Another form of math, a writer's delight.
|Amnesty International must have some tough fights on their hands, these days.
Whenever I think of freedom of speech now, it immediately sets off the crowd of typical reasons why this freedom is important, necessary, in need of protection, and so forth.
But I like to remind myself of one of my favorite "word equations" (things I come up with when reasoning my way through something.)
Seeing as attack on speech (or writing) these days shows up overwhelmingly under an umbrella of generally conceptualized hate - that word and all it is supposed to mean, runs the show. We all know how this works.
That's the initial ticket to the ride, and it runs like a carousel, gently round and around.
But then it gets pretty interesting.
The term hate speech implies that the speaker (or writer) hates.
Often, this is not the case. Beyond that, it is of course, impossible to measure the thoughts, feelings of another human being - other than the words they say or write.
But if they happen to not hate, then they don't hate.
This alone, appears to have been dispensed with. But it is entirely germane to the issue.
Their entitlement to their own feelings, in other words, precludes anyone else having to right to define exactly what those feelings are - for the reason that no-one can ever climb inside anyone else's skin and feel what they feel (or think their thoughts.)
Establishing all that, what are we left with?
Speech and writing that is described as hate speech because it is taken to be the expression of hate (by the reader or listener) and is in fact, hated. By the reader or listener.
This I believe, is an extremely acute distinction, one of uttermost importance.
Speech (or writing) that can be easily and effortlessly claimed to be hate speech - not because the originator of the speech hates - but because the recipients of the speech - hate it, often passionately.
So we have here a definition of hate expression that has absolutely nothing to do with the expresser - and everything to do with the hatred felt in those who are expressed to.
If one were to add one single letter to the word hate, this one little letter completely changes to a very different identifiable concept: that letter is of course, the letter "d."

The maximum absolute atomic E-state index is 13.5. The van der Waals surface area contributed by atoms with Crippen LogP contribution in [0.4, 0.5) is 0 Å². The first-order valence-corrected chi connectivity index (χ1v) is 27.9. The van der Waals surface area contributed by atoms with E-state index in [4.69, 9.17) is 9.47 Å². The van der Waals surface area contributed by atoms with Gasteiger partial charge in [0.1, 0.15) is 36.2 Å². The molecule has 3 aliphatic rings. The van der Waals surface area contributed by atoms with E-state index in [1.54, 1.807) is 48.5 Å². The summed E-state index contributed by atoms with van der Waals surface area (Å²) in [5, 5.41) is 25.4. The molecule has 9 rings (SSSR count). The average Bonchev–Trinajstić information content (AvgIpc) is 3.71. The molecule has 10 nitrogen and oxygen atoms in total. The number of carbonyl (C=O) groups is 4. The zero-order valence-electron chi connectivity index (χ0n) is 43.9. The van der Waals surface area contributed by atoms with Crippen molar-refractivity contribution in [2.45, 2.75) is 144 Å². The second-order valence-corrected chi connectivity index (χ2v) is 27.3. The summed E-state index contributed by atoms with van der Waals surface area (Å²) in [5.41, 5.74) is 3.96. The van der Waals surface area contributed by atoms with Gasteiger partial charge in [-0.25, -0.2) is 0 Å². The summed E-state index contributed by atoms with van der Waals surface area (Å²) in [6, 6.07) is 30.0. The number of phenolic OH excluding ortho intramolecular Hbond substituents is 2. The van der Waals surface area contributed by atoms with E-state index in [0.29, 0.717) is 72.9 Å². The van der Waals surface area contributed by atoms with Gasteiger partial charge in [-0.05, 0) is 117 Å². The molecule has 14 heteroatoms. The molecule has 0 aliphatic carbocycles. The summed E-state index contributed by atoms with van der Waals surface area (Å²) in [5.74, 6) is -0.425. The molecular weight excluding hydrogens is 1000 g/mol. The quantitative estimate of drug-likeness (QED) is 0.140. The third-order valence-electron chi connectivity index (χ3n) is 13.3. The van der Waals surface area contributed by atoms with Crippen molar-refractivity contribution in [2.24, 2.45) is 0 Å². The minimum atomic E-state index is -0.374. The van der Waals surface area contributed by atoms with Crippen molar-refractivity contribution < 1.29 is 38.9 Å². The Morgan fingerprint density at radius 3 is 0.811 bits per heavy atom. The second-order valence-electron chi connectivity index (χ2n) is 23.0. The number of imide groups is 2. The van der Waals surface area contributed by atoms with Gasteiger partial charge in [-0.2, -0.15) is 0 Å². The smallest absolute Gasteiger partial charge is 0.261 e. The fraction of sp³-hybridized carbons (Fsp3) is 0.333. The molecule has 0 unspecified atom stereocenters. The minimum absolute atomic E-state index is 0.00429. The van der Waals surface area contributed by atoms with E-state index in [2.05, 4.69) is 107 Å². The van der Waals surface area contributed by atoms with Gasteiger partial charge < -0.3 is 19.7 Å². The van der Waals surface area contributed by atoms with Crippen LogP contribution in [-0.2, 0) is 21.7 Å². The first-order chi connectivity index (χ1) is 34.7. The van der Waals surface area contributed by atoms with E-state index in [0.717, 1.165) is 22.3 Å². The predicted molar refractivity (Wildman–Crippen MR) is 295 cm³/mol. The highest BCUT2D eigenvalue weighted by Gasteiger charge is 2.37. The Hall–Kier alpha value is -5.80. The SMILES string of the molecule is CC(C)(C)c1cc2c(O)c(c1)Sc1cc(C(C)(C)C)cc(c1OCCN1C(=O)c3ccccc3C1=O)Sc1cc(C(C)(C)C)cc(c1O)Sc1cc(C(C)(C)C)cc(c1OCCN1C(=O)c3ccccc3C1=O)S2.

Then we wind up with the word, hated. (Many English speaking people prefer the word, hateful, which serves exactly the same purpose.
And the purpose of correct wording?
It identifies the fact that the reader or the listener finds the speech or the writing, hateful.
And now we're getting somewhere.
Because it puts the emotional reaction of the reader or listener squarely back into the equation, where it belongs.
And correctly identifies the heard speech, or the read writing as something to be hated - by the listener or the reader.
Their hate, in other words, enters the picture. And often runs the show. With impunity.
We live in times when "hate-anything" has become a useful tool of idiots, employed in shutting down any expression they don't happen to like, or disagree with, strongly or otherwise.
And this is a power that does great damage in the hands of those willing to abuse it.
Because most intelligent people will agree that when times get tough, confusing, volatile - these are the times when straight talk, honesty and truth are most needed in discussion. Not slogans, propaganda, or 4th-rate ideological theory.
And when the real truth of the matter is that if the only hate looming on the horizon in response to speech or writing - is the hate of those who react to it, then we would do well to not allow their hatred to remain invisible, or operate with impunity.
Hatred is not a political strategy. It is a very real emotion felt by human beings.
Personally, I have lived almost all of my life free from hatred. I am not about to start down that greasy slope into the pit, now. Because that is what has fueled the forces that have done away with hundreds of millions of humans. It is when we decide that this is "justifiable" that we are no longer human anymore.